Lawsuit filed against Champion Pet Food – Acana and Orijen

Consumers in Minnesota, California and Florida are suing Champion Pet Food for “False Advertising”, violations of “feed law”, and numerous other charges. The lawsuit includes results of heavy metal testing and includes results that this dry dog food contains BPA – a chemical typically not associated with dry/kibble pet foods.

This is a Class Action lawsuit – currently representing consumers in Minnesota, California and Florida. The consumers are suing Champion Pet Food “for their negligent, reckless, and/or intentional practice of misrepresenting and failing to fully disclose the presence of heavy metals and toxins in their pet food sold throughout the United States. Plaintiffs seek both injunctive and monetary relief on behalf of the proposed Classes (defined below), including requiring full disclosure of all such substances in its marketing, advertising, and labeling and restoring monies to the members of the proposed Classes.”

The lawsuit claims Champion pet foods (Acana and Orijen) “contain levels of arsenic, mercury, lead, cadmium” “known to pose health risks to humans and animals, including dogs” and interestingly for a kibble pet food…the lawsuit claims the dry pet food contained “BISPHENOL A (“BPA”)”.

The lawsuit provided this chart of lab result findings in Acana and Orijen pet foods:

With the heavy metal results provided, the levels found in the Champion Pet Food appear be be below that what authorities recognize as a ‘Maximum Tolerable Level of Minerals in Feed’.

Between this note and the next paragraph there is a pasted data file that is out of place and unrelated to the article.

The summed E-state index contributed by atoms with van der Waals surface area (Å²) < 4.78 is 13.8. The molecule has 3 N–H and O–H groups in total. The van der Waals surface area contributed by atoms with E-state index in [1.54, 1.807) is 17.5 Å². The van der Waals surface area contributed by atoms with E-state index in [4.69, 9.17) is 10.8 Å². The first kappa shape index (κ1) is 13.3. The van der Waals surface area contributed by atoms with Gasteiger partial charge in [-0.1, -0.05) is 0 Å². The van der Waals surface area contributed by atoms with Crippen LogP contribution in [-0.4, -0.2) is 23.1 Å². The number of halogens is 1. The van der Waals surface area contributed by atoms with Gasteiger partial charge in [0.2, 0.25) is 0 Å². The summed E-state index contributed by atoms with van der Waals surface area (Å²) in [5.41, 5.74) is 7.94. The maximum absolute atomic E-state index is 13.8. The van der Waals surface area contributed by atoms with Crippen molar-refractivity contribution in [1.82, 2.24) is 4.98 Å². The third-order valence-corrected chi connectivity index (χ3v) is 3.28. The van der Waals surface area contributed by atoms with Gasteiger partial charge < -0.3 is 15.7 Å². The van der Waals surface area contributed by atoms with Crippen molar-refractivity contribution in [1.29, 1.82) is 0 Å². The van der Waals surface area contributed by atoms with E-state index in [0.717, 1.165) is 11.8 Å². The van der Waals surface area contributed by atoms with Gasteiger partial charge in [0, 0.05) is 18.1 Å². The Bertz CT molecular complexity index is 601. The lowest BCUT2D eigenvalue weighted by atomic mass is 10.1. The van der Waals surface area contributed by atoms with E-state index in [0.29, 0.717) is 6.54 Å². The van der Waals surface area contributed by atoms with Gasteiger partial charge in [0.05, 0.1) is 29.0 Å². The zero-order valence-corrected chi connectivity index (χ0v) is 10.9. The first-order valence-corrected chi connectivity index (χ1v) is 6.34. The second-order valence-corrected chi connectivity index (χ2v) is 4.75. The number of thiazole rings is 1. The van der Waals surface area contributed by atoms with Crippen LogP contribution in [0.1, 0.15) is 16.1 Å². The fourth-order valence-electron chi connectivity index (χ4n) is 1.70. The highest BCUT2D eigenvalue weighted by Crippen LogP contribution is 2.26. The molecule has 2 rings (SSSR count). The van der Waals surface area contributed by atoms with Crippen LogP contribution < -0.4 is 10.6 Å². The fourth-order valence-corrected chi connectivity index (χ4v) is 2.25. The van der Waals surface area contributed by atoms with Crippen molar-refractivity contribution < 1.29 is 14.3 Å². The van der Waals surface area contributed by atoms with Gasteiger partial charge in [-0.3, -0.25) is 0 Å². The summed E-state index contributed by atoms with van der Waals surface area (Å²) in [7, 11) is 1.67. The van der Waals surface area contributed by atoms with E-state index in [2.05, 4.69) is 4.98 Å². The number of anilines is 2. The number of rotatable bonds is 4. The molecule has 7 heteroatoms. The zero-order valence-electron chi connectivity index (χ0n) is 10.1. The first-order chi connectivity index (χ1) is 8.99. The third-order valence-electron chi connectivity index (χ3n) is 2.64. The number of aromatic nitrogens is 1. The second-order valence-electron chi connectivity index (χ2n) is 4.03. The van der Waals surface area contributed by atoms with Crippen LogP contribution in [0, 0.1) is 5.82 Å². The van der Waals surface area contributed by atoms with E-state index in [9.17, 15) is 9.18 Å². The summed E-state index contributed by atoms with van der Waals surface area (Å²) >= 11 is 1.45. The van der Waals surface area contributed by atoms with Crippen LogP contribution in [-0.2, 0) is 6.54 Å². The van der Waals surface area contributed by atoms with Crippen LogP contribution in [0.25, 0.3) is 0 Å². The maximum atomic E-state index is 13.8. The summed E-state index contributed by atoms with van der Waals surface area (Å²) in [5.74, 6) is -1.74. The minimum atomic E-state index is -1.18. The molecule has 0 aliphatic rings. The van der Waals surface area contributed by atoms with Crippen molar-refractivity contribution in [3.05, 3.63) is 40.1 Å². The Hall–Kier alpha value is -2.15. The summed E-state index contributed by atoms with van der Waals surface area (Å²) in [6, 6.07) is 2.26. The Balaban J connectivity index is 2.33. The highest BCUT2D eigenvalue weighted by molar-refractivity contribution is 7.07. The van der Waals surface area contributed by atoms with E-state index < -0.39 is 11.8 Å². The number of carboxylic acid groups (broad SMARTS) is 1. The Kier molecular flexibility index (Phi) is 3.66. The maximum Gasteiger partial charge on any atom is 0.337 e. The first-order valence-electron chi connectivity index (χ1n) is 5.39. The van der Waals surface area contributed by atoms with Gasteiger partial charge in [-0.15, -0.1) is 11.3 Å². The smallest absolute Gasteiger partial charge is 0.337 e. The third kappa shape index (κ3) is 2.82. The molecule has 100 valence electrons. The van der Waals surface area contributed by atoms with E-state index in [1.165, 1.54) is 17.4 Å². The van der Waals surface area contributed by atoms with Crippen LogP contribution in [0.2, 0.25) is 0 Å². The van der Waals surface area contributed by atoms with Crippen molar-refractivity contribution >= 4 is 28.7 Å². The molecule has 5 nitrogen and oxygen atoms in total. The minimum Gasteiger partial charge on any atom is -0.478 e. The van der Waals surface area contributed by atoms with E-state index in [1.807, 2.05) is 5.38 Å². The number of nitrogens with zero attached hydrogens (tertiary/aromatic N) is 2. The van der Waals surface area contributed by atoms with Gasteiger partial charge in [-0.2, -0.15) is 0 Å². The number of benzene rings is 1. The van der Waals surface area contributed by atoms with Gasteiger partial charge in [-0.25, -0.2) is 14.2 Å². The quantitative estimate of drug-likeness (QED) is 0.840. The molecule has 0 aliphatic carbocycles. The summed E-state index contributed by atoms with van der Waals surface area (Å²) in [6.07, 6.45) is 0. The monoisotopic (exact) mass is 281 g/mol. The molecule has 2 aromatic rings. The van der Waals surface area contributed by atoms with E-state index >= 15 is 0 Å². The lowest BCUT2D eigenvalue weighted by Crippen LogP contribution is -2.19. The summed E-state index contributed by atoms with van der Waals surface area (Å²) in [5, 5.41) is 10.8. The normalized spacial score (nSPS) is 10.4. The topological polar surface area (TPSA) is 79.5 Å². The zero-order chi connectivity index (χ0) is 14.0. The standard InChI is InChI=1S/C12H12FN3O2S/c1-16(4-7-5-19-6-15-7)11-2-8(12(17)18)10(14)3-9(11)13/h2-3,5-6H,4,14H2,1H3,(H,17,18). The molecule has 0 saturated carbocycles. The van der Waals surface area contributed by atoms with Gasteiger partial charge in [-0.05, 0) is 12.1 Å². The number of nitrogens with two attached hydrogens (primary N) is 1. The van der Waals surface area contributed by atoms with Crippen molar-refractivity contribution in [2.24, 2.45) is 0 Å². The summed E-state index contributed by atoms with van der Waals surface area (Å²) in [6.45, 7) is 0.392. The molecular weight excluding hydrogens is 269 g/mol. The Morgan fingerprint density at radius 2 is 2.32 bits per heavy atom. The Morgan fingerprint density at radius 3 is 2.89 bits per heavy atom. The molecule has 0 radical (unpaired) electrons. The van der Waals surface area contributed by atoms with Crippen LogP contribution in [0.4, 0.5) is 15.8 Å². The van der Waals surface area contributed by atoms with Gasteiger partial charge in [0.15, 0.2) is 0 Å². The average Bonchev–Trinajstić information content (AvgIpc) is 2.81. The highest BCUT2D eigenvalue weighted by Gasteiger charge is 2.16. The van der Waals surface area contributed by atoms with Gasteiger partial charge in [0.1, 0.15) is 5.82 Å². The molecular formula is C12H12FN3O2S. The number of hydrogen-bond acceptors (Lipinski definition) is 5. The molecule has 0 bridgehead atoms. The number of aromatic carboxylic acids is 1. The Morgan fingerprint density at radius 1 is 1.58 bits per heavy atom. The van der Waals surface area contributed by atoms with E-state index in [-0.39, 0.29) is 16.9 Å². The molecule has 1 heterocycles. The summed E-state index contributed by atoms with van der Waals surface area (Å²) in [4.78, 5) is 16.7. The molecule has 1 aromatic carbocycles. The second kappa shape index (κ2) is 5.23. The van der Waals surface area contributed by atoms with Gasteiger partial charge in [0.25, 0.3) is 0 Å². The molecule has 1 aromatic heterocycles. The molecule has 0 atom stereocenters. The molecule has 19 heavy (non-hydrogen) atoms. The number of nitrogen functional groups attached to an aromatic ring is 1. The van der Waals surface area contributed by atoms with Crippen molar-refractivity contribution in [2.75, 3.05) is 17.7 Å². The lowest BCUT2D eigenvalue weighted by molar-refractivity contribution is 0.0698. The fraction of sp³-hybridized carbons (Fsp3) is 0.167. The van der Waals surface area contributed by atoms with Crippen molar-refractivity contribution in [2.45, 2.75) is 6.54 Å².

As example: the National Research Council (NRC) publication Mineral Tolerances for Animals 2005 are the guidelines that FDA enforces. Within this publication (which is a pay for publication, not free public access) the NRC provides a chart listing the maximum tolerable level for multiple species. Dogs and cats are not listed within the NRC chart. The closest species provided in the NRC publication is rodents.

For rodents, the maximum tolerable level of arsenic is: 30 mg/kg.

The highest level of arsenic found in the Acana and Orijen dog foods was 3256.40 mcg/kg (microgram per kilogram). Converting micrograms to milligrams, the highest level or arsenic found in Acana and Orijen dog foods was 3.2564 mg. Well below the NRC maximum tolerable level for rodents and we can assume dogs and cats.

That said, much of the NRC consulted science their maximum tolerable levels are established on were based on short term research. There was/is little consideration to cats and dogs that consume pet food with higher levels of heavy metals over a lifetime. The NRC Mineral Tolerances 2005 publication found that dogs fed “2.3 and 4.6 mg per day per kilogram of body weight” for only 183 days experienced “decreased weight gain and food intake”; 183 days is not a fair consideration to base pet health on when exposure could be years.

Lawyers will have to argue out the heavy metal content health risks cited in the lawsuit.

But what about the BPA found in the Champion pet foods…kibble pet foods? Most pet food consumers understand that canned pet foods could contain BPA…but not dry/kibble pet foods.

The lawsuit states “Defendants market the Contaminated Dog Foods as “Biologically Appropriate,” using “Fresh Regional Ingredients” comprised of 100 percent meat, poultry, fish, and/or vegetables, both on the products’ packaging and on Defendants’ websites. Moreover, Defendants devote significant web and packaging space to the marketing of their DogStar® Kitchens, which they tell consumers “are the most advanced pet food kitchens on earth, with standards that rival the human food processing industry.”